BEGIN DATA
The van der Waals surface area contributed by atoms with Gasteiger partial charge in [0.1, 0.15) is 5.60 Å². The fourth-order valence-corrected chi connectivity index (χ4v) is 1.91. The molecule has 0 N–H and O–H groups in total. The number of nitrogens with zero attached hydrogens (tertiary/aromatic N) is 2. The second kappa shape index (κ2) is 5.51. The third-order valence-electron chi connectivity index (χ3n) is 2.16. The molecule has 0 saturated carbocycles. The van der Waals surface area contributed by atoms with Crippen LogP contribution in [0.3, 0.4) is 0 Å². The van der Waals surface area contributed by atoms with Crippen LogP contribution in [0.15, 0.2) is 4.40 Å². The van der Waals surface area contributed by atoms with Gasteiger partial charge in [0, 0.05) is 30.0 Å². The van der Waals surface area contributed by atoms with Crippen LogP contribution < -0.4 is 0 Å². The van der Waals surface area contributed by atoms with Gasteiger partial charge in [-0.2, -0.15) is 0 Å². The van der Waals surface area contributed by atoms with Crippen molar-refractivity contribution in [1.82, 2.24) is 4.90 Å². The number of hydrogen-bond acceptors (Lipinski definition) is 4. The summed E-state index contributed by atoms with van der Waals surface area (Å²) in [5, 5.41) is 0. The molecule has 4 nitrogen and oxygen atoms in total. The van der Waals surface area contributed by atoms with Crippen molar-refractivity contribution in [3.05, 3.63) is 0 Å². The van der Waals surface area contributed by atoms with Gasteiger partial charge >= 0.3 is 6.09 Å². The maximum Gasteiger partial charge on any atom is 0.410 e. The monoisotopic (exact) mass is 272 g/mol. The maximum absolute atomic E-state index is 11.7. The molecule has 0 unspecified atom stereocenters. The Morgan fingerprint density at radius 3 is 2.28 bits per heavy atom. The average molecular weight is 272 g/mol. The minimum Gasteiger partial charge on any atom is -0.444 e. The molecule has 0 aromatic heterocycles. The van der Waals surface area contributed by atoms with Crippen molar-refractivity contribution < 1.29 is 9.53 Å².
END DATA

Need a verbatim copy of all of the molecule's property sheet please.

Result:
The van der Waals surface area contributed by atoms with Gasteiger partial charge in [0.1, 0.15) is 5.60 Å². The fourth-order valence-corrected chi connectivity index (χ4v) is 1.91. The molecule has 0 N–H and O–H groups in total. The number of nitrogens with zero attached hydrogens (tertiary/aromatic N) is 2. The second kappa shape index (κ2) is 5.51. The third-order valence-electron chi connectivity index (χ3n) is 2.16. The molecule has 0 saturated carbocycles. The van der Waals surface area contributed by atoms with Crippen LogP contribution in [0.3, 0.4) is 0 Å². The van der Waals surface area contributed by atoms with Crippen LogP contribution in [0.15, 0.2) is 4.40 Å². The van der Waals surface area contributed by atoms with Gasteiger partial charge in [0, 0.05) is 30.0 Å². The van der Waals surface area contributed by atoms with Crippen LogP contribution < -0.4 is 0 Å². The van der Waals surface area contributed by atoms with Gasteiger partial charge in [-0.2, -0.15) is 0 Å². The van der Waals surface area contributed by atoms with Crippen molar-refractivity contribution in [1.82, 2.24) is 4.90 Å². The number of hydrogen-bond acceptors (Lipinski definition) is 4. The summed E-state index contributed by atoms with van der Waals surface area (Å²) in [5, 5.41) is 0. The molecule has 4 nitrogen and oxygen atoms in total. The van der Waals surface area contributed by atoms with Crippen molar-refractivity contribution in [3.05, 3.63) is 0 Å². The van der Waals surface area contributed by atoms with Gasteiger partial charge >= 0.3 is 6.09 Å². The maximum Gasteiger partial charge on any atom is 0.410 e. The monoisotopic (exact) mass is 272 g/mol. The maximum absolute atomic E-state index is 11.7. The molecule has 0 unspecified atom stereocenters. The Morgan fingerprint density at radius 3 is 2.28 bits per heavy atom. The average molecular weight is 272 g/mol. The minimum Gasteiger partial charge on any atom is -0.444 e. The molecule has 0 aromatic heterocycles. The van der Waals surface area contributed by atoms with Crippen molar-refractivity contribution < 1.29 is 9.53 Å².